Collaboration between Ontario Health and College of Nurses of Ontario addressing critical staffing challenges in healthcare settings

Authored January 25, 2023

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Foreign Nursing Fast-Track Initiative

This sidestepping of the usual rules regarding nurse certification is welcome news and comes after collaboration between Ontario Health and the College of Nurses of Ontario. It is part of the efforts both groups are making to counter critical staffing challenges at hospitals and long-term care settings.

The Ontario Health Minister announced in a news conference that internationally trained nurses who have applied to practise in Ontario will be given the opportunity to meet their application requirements by working in Ontario health-care settings, “under the supervision of a regulated health-care provider.”

Apparently 1,200 applicants have already expressed interest in the program, which will lead to opportunities for them to become permanent staff at institutions in this province.

The CEO of Ontario Health whose Agency coordinates many parts of Ontario’s health care system said that “Every nurse matters. Every person that we can get to that front line of care makes a difference,” adding, “We’re very keen to get this underway.”

This is great news for Ontario hospitals as well as for our internationally trained nurses who previously found it virtually impossible to receive accreditation and a practice certificate in Ontario.

Supervised Practice Experience Partnership

In an effort to get nurses into our health-care system more quickly, the College this week unveiled the Supervised Practice Experience Partnership. This program is designed for people who have “met all their registration requirements except for evidence of practice and/or language proficiency.”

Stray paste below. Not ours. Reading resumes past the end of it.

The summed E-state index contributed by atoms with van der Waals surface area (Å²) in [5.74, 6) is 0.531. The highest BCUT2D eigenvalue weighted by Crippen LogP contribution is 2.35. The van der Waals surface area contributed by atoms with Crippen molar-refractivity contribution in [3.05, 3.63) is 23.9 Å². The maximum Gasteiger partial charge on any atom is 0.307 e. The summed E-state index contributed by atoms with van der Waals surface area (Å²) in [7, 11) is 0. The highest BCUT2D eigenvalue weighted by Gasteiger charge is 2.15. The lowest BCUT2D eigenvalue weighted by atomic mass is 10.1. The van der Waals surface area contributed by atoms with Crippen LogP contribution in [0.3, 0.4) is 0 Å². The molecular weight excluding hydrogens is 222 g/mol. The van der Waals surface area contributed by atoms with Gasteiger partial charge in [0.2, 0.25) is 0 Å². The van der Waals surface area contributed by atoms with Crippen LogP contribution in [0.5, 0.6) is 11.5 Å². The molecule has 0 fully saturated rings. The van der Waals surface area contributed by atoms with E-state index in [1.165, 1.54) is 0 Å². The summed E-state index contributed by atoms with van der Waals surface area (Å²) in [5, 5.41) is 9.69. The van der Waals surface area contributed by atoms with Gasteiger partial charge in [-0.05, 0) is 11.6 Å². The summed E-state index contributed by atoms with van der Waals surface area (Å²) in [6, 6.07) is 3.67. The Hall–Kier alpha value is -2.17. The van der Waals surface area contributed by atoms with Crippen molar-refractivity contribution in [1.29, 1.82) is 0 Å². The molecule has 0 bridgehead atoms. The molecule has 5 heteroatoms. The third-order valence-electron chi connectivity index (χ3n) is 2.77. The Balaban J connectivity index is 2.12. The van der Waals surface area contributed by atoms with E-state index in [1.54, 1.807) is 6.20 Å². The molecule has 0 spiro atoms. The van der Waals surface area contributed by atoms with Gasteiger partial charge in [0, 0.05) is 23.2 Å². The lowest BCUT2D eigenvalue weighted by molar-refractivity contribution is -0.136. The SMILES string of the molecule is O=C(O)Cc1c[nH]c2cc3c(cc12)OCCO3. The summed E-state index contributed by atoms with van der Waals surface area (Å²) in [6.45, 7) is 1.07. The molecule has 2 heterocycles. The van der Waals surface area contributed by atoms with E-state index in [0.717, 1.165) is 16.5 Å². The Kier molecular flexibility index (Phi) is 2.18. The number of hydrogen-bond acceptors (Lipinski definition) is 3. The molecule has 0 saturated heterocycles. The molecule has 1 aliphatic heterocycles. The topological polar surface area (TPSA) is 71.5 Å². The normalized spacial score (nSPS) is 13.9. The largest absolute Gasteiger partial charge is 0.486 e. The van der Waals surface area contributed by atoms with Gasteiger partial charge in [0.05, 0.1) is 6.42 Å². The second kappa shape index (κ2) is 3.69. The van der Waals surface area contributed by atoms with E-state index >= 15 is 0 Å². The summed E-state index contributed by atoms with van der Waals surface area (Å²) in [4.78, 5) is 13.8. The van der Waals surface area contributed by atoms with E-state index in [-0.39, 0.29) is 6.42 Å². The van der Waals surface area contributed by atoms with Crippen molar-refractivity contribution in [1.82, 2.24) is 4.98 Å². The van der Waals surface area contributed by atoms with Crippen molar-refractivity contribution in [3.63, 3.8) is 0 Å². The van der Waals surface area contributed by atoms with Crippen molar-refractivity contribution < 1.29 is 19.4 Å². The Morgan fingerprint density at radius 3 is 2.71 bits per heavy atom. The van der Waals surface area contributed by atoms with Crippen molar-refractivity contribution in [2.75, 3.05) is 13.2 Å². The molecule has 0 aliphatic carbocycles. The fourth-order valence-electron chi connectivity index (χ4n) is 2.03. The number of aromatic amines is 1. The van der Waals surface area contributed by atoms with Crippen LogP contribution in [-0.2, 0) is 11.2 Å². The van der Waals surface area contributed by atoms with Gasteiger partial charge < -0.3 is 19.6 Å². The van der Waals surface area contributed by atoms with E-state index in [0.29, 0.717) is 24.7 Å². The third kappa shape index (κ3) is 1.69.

“The program offers applicants the option to complete a supervised practice experience in Ontario to demonstrate current nursing knowledge, skill and judgment and language proficiency,” College information states. “Applicants gain relevant practice experience under the supervision of a preceptor, within a CNO-approved practice setting in Ontario, to meet the requirement to register as a nurse.”

Anne Coghlan, the College’s executive director and CEO, says the Partnership is another step in modernizing the applicant assessment process to ensure the province has the nurses it needs.

But those enrolled in the Partnership have to be careful in how they describe themselves. According to the College, they must “refrain from using the protected title, ‘RN’ or ‘RPN.’”

They are also instructed to “only provide care you are competent to provide,” and never “supervise, monitor, or direct the performance of others [or] delegate or accept delegation of a controlled act.”

The College and Province should be commended for addressing the current staffing shortage in health care by allowing foreign-trained nurses to participate in the Supervised Practice Experience Partnership program. These are important steps towards addressing the nursing crisis in Ontario’s hospitals and long-term care settings. 


Several years ago I was fortunate enough to have been selected as a Tremayne-Lloyd Fellow here at Western Law. I used the funds to finish a book and to begin work on a new one. It dawned on me far too late that I had never thanked you for that splendid gift. The new book is to be published by Harvard Press in 2010. The TTL Fellowships provided ritual seed capital for this project, which required me to spend a good deal of time and money at The National Archive in Washington. Again, with many thanks.

R. W. Kostal Professor of Law and History

Tracey Tremayne-Lloyd Health Law